Ninth Circuit Judge Jay S. Bybee responded yesterday to critics about his infamous role in writing some of the torture memos. Notably absent is his earlier denial of being the author of the memos that he signed, according to close friends. He now stands by the torture memos and Rep. Peter King (R., N.Y.) says that Bybee should be given a medal for rationalizing torture. I discussed the Obama press conference and the torture issues on this segment of Rachel Maddow.
Bybee stated “The central question for lawyers was a narrow one; locate, under the statutory definition, the thin line between harsh treatment of a high-ranking Al Qaeda terrorist that is not torture and harsh treatment that is. I believed at the time, and continue to believe today, that the conclusions were legally correct.” Bybee likes sees little choice but to defend these memos despite their fundamental flaws on the law and critical facts. The memos clearly struggled to come to a conclusion that the torture program was lawful — at a time when Bybee was lobbying for the appointment to the Ninth Circuit from Attorney General Gonzales.
Bybee seems to ask for a bit of a constitutional Mulligan by adding “[t]he legal question was and is difficult. And the stakes for the country were significant no matter what our opinion. In that context, we gave our best, honest advice, based on our good-faith analysis of the law.” Notably, while Judge Bybee appears entirely unaware of the fact, but the prohibitions on torture specifically rule out such contextual justifications. For example, the Article 2 of the Convention Against Torture reads in part: “No exceptional circumstances whatsoever, whether a state of war or a threat of war, internal political in stability or any other public emergency, may be invoked as a justification of torture.” By the way, Article 2 also says in direct contradiction of arguments made by both Bush and Obama officials that “An order from a superior officer or a public authority may not be invoked as a justification of torture.”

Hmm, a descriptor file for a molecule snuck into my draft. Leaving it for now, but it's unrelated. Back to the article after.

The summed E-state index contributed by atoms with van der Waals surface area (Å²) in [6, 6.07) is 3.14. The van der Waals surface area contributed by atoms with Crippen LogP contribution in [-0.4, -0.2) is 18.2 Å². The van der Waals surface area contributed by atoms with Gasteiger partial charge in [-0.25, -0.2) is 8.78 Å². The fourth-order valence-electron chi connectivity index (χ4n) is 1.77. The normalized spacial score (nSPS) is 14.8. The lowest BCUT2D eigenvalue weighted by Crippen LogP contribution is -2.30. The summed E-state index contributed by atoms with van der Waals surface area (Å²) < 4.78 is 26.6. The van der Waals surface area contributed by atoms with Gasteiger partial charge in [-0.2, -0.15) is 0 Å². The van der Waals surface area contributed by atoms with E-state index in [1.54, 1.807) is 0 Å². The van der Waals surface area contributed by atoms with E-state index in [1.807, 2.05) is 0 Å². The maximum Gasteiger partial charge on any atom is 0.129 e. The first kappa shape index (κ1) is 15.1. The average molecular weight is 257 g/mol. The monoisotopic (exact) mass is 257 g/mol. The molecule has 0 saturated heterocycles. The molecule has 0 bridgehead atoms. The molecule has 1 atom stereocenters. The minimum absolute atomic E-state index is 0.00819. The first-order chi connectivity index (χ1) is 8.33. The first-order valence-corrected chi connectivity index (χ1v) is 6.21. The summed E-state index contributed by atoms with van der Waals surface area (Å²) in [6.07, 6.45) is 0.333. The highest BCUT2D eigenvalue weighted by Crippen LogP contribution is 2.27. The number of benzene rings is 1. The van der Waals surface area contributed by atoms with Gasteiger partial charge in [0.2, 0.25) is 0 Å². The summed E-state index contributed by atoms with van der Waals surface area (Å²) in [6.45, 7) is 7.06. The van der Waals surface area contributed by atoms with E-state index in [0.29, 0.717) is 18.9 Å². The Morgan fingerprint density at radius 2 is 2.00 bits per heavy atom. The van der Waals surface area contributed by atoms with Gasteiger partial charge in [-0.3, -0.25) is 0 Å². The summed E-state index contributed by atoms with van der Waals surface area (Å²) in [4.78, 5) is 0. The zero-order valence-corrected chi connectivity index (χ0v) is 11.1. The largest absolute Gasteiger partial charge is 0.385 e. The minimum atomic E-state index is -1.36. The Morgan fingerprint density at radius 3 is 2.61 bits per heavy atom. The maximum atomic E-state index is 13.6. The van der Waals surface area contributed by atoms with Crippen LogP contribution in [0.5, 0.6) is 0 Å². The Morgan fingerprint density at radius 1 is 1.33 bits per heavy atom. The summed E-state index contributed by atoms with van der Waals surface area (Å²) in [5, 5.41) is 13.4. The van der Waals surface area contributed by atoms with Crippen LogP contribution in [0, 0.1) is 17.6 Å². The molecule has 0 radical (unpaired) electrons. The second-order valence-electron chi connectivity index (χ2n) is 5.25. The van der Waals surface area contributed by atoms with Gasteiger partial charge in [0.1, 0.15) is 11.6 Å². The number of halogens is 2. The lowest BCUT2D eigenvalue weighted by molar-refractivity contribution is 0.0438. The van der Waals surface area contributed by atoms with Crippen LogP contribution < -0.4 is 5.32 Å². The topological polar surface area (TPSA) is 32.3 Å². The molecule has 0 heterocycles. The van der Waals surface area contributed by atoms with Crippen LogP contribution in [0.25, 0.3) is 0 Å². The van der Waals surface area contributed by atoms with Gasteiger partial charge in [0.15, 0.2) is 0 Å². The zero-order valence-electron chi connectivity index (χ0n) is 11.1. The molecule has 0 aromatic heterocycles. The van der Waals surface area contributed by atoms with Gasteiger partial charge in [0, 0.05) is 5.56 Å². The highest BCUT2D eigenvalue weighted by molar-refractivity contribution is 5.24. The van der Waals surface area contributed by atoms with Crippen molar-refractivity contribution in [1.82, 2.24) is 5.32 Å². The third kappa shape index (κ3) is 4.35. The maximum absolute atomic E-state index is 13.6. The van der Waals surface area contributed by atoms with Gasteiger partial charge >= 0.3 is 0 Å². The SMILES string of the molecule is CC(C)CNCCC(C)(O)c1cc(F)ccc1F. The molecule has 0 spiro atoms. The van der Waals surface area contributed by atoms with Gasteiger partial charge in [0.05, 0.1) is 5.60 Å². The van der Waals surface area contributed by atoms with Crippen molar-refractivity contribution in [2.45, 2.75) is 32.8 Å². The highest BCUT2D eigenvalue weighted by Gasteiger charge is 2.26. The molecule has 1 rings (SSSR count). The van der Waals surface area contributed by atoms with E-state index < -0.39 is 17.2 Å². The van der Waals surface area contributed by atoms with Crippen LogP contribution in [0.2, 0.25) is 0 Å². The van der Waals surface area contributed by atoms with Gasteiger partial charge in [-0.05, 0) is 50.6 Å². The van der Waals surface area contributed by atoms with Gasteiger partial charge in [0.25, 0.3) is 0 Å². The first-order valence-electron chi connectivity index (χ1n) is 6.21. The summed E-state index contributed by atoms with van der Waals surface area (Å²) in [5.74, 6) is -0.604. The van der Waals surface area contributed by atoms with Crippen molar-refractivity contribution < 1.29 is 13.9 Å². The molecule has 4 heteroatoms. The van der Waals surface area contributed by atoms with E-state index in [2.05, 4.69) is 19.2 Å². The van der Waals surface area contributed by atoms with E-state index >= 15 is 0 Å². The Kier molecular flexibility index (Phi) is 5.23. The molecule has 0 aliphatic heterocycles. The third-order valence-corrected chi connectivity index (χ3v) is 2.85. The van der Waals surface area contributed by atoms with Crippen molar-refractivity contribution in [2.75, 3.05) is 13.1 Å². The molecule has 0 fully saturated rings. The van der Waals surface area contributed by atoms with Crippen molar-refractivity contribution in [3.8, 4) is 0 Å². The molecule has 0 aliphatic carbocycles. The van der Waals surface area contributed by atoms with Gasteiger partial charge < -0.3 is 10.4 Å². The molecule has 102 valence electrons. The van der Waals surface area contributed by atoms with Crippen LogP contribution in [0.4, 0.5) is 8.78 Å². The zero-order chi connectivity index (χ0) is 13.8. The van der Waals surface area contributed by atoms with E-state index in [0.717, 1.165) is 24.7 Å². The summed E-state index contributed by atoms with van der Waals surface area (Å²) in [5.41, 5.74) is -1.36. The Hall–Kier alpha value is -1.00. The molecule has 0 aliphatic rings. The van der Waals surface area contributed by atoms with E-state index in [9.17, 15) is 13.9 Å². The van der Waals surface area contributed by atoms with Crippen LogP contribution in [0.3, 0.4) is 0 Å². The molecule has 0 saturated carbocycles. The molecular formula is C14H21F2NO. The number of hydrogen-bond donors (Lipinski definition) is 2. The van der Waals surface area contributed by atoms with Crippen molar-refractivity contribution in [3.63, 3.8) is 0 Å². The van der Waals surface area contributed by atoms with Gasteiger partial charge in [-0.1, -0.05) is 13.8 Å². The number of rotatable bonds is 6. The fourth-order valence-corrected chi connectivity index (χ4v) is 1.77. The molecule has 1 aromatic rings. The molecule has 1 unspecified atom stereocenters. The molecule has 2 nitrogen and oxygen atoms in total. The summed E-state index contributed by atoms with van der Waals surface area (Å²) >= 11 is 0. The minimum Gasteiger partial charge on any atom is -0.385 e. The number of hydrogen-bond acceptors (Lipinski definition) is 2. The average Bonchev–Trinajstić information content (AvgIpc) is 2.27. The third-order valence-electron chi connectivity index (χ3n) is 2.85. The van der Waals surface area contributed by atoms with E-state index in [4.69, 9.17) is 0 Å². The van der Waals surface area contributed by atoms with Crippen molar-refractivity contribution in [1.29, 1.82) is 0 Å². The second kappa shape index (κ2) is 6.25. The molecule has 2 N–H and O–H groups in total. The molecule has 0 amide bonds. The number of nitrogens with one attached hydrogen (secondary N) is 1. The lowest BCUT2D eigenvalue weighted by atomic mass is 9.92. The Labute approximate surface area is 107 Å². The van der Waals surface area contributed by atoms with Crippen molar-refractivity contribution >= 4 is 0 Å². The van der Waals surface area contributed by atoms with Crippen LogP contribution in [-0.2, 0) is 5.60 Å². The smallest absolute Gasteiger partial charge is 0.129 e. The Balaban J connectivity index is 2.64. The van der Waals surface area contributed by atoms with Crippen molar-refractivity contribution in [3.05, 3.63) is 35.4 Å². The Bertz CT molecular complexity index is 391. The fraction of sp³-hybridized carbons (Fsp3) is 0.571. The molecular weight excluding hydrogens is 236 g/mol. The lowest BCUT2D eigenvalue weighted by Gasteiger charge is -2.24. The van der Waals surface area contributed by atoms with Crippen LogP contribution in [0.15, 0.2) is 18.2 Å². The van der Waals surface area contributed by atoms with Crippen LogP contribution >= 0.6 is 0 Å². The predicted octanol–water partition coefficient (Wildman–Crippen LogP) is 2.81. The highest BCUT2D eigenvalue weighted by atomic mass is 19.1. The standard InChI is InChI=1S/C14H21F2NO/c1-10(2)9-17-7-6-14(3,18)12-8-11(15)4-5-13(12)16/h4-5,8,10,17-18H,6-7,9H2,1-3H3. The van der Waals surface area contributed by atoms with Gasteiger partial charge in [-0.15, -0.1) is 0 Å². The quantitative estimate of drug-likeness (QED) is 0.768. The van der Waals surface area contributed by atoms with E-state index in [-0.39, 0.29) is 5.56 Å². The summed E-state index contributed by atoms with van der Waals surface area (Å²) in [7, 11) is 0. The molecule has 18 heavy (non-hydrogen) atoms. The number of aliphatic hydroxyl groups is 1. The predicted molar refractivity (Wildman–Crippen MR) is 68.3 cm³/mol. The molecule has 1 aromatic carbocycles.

Perhaps the most interesting a statement in the New York Times from Ninth Circuit Judge Betty Fletcher, who says “I have not talked to other judges about his memo on torture, but to me it seems completely out of character and inexplicable that he would have signed such a document.” That is quite a rebuke from a judicial colleague.
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